Panasonic is appealing to photographers who want a camera that makes life simple as well as those who appreciate having full creative control, with two launches this summer.
First up is the Panasonic LUMIX DMC-LS5. It’s not slacking in the sensor department – boasting a whopping 14.1 megapixels – plus it has a 26mm wide angle lens and can stop down to F2.8, which means you should get decent pictures in low-light situations – which has long been an issue with digital cameras.
If your hand is far from steady, Panasonic has the answer in the form of the OIS (optical image stabilizer), which corrects any blur caused by handshake.
Along with this facility, the camera also offers the benefits of iA (Intelligent Auto), which basically does the thinking for you. Intelligent Scene Selector is able to automatically select the correct choice of five Scene Modes – Scenery, Night Portrait, Macro, Portrait, Night Scenery – so that you have the right settings for the situation. Face recognitions allows human faces to be captured in focus with the correct exposure, while Face Detection corrects unwanted red-eye digitally.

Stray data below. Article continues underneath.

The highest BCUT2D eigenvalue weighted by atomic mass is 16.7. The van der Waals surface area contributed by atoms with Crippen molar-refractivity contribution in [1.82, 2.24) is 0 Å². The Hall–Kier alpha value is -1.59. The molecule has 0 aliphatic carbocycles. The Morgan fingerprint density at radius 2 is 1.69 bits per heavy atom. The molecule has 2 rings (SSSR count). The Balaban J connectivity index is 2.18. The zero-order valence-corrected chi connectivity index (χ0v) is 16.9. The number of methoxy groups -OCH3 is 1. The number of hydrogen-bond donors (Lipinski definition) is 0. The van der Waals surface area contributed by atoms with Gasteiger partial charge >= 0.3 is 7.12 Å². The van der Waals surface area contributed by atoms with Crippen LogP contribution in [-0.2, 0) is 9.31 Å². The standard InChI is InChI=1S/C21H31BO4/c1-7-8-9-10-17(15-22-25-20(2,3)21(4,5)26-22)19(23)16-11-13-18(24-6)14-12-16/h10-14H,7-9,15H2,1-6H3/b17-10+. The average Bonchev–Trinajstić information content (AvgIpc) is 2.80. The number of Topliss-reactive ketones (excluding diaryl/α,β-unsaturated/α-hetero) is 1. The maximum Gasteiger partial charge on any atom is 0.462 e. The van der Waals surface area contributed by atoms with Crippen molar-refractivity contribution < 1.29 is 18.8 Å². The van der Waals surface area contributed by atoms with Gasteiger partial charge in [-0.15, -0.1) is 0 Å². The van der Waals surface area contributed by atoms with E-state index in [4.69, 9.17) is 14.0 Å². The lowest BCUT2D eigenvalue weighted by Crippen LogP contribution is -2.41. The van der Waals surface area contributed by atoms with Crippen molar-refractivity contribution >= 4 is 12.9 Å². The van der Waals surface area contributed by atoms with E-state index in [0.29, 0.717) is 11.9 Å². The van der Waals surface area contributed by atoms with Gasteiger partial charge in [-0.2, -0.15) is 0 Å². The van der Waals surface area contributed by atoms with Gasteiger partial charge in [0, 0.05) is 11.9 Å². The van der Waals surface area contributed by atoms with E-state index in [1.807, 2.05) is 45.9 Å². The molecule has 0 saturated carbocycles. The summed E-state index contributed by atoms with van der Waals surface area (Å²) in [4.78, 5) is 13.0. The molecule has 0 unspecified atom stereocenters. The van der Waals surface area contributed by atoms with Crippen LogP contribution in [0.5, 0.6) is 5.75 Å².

The new LS5 also records HD movie in 1280 x 720p at a smooth 30 fps and the bundled software, lets you share via Facebook or YouTube.
The only downside may be the fact that the camera runs on AA batteries – my own compact runs on AA batteries and you can guarantee that it runs out unexpectedly and that I don’t have any spares when I need them! Panasonic’s specs quote 160 to 320 images from a full battery charge, depending on settings.
Panasonic’s other launch is a super-zoom camera, which aims to impress not only beginners but more experienced photographers.
The DMC-FZ48, has a 24 x optical zoom and can be operated manually for full creative control. It also has full-HD video recording capability and offers a Miniature Effect mode.
Panasonic promises improved image quality from the 25mm ultra wide-angle LEICA DC VARIO-ELMARIT lens, which also features Panasonic’s Black Box Nano Surface Coating technology, which has been designed to minimise light reflection. The lens has been designed to suppress distortion at the wide end and colour bleed at the tele end.
Most useful is the 24x optical zoom (which gives you an equivalent range of 25-600mm from a 35mm camera) so the snapper can be used for everything from lanscapes to sports shots to group portraits.
Price and availability have yet to be announced for both cameras.